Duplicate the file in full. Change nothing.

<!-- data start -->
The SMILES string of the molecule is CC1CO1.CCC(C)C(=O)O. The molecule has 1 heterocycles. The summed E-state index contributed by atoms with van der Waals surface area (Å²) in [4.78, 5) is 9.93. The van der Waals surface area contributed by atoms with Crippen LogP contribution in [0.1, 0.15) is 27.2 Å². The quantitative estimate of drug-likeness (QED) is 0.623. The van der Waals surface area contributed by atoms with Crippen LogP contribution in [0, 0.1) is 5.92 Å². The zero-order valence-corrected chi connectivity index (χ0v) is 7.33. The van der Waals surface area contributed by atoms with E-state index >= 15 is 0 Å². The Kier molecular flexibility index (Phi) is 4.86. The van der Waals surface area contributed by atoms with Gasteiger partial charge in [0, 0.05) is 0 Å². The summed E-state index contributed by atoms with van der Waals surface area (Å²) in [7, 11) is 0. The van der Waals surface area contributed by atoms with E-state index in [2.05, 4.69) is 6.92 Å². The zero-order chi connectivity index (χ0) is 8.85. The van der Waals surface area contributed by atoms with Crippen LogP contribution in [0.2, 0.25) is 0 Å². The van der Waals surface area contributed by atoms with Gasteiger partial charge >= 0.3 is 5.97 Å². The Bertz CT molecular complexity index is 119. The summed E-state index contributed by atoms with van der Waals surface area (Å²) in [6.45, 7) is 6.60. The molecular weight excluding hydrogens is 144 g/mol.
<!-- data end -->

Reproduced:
The SMILES string of the molecule is CC1CO1.CCC(C)C(=O)O. The molecule has 1 heterocycles. The summed E-state index contributed by atoms with van der Waals surface area (Å²) in [4.78, 5) is 9.93. The van der Waals surface area contributed by atoms with Crippen LogP contribution in [0.1, 0.15) is 27.2 Å². The quantitative estimate of drug-likeness (QED) is 0.623. The van der Waals surface area contributed by atoms with Crippen LogP contribution in [0, 0.1) is 5.92 Å². The zero-order valence-corrected chi connectivity index (χ0v) is 7.33. The van der Waals surface area contributed by atoms with E-state index >= 15 is 0 Å². The Kier molecular flexibility index (Phi) is 4.86. The van der Waals surface area contributed by atoms with Gasteiger partial charge in [0, 0.05) is 0 Å². The summed E-state index contributed by atoms with van der Waals surface area (Å²) in [7, 11) is 0. The van der Waals surface area contributed by atoms with E-state index in [2.05, 4.69) is 6.92 Å². The zero-order chi connectivity index (χ0) is 8.85. The van der Waals surface area contributed by atoms with Crippen LogP contribution in [0.2, 0.25) is 0 Å². The van der Waals surface area contributed by atoms with Gasteiger partial charge >= 0.3 is 5.97 Å². The Bertz CT molecular complexity index is 119. The summed E-state index contributed by atoms with van der Waals surface area (Å²) in [6.45, 7) is 6.60. The molecular weight excluding hydrogens is 144 g/mol.